The World Cup snowball of Canada’s National Senior Women’s team is growing after a 40-10 victory over Sweden in London, England.
Six tries shared by three of Canada’s backline – including a hat trick by Olympian Heather Moyse – ensured a second bonus point win at the 2010 Rugby World Cup.
This was fourth-ranked Canada’s second consecutive pool win, setting up a true Pool C decider against third-ranked France in four days’ time.
The NSWT signaled their intent by scoring runaway tries within the first minute of both halves, initially shocking the underdog Europeans, but the Swedes regained composure and, lead by their flyhalf Ulrika Andersson-Hall, put 10 points on the board.
Canada’s tries were all scored outside of 12; Marchak found success through the middle after taking an offload from centre Sarah Ulmer, but the other five tries showcased Canada’s speed out wide.
Moyse, who lead the 2006 World Cup scoring race with seven tries, is already more than halfway to her previous tally with four tries in two matches at the 2010 tournament.
Fullback Ashley Patzer also has an international reputation for scoring after her 38-point performance in Dubai at the Sevens Rugby World Cup, so it was no surprise when she added her name to scoresheet, once in each half.
Canada had a strong 9-10 ball bearing connection today, allowing for the action to get out wide. Flyhalf Anna Schnell was one half of that game strength, and said that Canada is capable of more, but were hampered by their penalty count.
“Once we were able to get our hands on the ball and were able to get a little momentum we found our groove, but we gave up a lot of penalties and weren’t able to find that groove as much as we would’ve liked.
Canada went through a rough patch in 2009, being given a yellow card in almost every international test they played from the end of August through until January 2010. The NSWT has since addressed the issue, and Schnell said this awareness will help them.
“I think it’s something we have to be more conscious of. We just have to be more disciplined, so I don’t think anyone’s getting nervous about it. We like to play hard, but we just have to know where to draw that line.
Even without a try, Schnell is still currently the second-leading scorer of the tournament thanks to her trusty boot. She missed only one attempt at goal today.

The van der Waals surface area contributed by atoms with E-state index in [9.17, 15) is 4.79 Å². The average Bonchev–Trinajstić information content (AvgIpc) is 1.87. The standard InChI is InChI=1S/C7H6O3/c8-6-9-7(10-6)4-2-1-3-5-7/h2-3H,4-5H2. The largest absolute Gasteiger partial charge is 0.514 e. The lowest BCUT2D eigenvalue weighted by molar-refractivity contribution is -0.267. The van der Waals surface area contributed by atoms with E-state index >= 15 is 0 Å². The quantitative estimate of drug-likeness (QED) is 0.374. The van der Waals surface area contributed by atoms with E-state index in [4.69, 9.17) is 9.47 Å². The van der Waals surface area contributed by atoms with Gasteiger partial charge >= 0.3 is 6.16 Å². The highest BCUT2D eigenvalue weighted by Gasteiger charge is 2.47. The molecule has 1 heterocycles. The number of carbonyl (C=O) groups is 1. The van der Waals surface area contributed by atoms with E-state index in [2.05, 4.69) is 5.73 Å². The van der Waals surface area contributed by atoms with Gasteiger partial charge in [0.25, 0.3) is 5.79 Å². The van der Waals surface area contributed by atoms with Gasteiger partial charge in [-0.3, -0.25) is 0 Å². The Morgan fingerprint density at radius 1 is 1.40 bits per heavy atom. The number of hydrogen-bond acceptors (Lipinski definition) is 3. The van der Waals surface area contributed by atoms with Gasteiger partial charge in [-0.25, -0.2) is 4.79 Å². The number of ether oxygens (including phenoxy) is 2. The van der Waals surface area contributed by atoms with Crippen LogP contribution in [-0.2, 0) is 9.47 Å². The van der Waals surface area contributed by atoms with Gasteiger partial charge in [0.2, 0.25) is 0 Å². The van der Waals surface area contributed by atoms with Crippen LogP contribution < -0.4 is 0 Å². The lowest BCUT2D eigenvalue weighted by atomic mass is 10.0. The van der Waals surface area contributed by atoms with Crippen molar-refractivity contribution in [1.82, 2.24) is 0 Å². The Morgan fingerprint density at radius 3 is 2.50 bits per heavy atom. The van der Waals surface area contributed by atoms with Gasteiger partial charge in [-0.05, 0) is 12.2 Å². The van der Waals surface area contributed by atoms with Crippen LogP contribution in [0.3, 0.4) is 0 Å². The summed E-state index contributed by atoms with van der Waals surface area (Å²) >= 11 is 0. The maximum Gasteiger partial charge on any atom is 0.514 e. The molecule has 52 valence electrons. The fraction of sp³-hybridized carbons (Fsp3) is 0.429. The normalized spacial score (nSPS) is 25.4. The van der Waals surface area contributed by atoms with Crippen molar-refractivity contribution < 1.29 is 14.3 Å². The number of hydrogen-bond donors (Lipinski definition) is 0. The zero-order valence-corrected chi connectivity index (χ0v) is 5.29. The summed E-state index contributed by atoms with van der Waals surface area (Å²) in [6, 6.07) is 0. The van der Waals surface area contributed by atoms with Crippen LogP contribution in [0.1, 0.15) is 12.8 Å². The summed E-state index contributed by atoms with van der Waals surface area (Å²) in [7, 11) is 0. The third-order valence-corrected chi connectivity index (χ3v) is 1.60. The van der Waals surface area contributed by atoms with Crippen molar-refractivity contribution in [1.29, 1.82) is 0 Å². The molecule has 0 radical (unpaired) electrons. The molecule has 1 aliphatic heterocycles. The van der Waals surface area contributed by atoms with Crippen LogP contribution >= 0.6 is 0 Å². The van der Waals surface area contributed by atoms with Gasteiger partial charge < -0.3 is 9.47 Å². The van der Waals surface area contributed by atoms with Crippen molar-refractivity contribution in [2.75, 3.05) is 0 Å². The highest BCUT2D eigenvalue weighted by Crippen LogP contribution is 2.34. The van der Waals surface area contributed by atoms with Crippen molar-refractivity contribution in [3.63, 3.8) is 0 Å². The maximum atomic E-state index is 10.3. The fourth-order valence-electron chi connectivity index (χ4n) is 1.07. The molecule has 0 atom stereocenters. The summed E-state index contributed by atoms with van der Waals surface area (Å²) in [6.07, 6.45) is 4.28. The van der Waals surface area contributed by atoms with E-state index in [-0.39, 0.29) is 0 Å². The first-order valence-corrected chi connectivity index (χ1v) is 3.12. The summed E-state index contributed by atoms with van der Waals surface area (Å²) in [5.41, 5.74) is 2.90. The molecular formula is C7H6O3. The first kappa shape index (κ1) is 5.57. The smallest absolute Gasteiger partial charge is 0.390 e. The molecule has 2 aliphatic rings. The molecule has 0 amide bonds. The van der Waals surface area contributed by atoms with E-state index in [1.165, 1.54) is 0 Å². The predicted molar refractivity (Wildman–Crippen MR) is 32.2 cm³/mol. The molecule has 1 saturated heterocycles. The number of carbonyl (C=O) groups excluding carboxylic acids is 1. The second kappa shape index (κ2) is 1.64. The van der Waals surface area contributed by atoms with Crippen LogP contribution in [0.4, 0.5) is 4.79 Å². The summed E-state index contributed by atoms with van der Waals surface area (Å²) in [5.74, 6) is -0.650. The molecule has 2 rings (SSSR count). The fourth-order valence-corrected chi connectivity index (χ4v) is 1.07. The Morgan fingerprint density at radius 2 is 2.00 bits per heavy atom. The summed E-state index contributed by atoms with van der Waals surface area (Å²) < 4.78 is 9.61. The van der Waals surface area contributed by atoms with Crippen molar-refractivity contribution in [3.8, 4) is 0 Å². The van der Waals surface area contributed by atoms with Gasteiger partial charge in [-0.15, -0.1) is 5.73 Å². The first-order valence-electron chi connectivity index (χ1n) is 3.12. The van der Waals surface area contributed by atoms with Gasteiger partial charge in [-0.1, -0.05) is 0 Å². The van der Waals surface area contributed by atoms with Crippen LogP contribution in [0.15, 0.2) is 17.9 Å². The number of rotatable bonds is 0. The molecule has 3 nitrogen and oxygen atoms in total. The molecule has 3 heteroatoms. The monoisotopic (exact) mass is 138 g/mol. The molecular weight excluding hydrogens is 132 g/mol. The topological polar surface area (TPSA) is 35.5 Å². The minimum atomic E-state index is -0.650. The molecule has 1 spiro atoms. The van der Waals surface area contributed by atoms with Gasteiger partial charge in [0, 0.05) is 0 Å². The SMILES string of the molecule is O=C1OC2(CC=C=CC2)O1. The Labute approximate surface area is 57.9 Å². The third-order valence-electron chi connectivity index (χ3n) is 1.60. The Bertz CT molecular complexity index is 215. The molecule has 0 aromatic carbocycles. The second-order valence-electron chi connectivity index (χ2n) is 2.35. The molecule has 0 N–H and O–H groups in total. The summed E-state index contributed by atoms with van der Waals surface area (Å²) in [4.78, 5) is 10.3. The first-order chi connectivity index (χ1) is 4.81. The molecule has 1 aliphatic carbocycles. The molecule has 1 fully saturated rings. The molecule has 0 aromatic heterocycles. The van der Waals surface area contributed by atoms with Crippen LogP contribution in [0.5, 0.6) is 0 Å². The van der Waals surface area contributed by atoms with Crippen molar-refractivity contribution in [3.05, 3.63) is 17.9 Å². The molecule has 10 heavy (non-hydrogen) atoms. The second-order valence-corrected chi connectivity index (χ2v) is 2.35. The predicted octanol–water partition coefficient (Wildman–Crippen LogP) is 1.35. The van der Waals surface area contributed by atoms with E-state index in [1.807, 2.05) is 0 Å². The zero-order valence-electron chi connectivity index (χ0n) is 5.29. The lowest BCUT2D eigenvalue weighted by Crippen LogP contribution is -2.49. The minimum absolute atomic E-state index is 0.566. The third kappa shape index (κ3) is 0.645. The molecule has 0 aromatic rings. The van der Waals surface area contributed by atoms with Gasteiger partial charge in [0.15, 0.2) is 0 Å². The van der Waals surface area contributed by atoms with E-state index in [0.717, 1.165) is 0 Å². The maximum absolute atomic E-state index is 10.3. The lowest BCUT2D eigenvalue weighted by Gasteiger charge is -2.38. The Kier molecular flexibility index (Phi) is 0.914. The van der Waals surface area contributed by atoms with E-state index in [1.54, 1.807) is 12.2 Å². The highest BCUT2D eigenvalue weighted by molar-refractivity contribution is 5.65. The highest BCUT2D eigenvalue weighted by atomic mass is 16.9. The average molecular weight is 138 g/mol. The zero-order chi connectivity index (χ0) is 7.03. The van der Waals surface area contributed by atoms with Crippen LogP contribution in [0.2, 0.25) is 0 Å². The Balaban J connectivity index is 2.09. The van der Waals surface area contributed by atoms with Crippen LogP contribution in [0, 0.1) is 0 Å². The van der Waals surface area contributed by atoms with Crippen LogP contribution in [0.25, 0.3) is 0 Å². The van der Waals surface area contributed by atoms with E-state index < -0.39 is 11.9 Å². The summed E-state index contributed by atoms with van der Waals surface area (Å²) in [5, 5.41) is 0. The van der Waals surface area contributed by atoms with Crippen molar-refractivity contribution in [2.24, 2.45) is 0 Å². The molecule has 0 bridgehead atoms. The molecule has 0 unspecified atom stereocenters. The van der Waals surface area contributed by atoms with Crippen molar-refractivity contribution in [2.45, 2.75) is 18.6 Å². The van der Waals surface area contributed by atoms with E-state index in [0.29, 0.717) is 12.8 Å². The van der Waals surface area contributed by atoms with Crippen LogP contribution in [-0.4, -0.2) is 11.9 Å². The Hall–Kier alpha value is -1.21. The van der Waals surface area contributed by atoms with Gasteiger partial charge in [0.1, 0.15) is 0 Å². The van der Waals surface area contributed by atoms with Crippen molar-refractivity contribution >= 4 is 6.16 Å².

Head Coach Johnathan Long echoed his flyhalf’s sentiments regarding the NSWT’s penalties.
“We seemed to pick up lots of penalties for lots of different things. We’re going to have to have a look at the video footage so we can really try and work to correct it. Penalties obviously do cause us a few issues and you could see that in the second half, but we’ll go away and work on it so we’ll be on top of it come France.”
One of those international tests where Canada was given a costly yellow card was their match against France at the renowned Stade de France. Canada played two tests on that tour and split the results, adding even more weight to this next pool match.
Canada has been careful not to get ahead of themselves at the World Cup, mostly because of the impending game against France. The French are characteristically nonchalant until it comes to large scale games, which possibly explains their narrow 15-9 win over Sweden and 17-7 victory over the Scots, but they will be gunning for the Canadians on Saturday.
In the World Cup tournament format, the top teams from each pool advance through to the semi-finals, along with the next best team out of all three pools. If Canada should win this game, they would guarantee themselves a spot in the semis.
Coach Long and his squad have been looking forward to this match since the tournament pools were announced, he says.
“The game against France is going to be a humdinger. It’s fourth versus third and we lost at Stade to them. Both [teams] know that both of us are going to bring it. They’ll put their strongest side out against us, something they haven’t done yet, and it’s going to be one hell of a game.”
Canada and France play on Saturday, August 28 at 2.15pm BST.
Tries: Mandy Marchak, Ashley Patzer (2), Heather Moyse (3)
Cons: Anna Schnell (5)
Tries: Charlotta Westin-Vines
Cons: Ulrika Andersson-Hall
Canada vs. Sweden
– but the sailors praise the new boats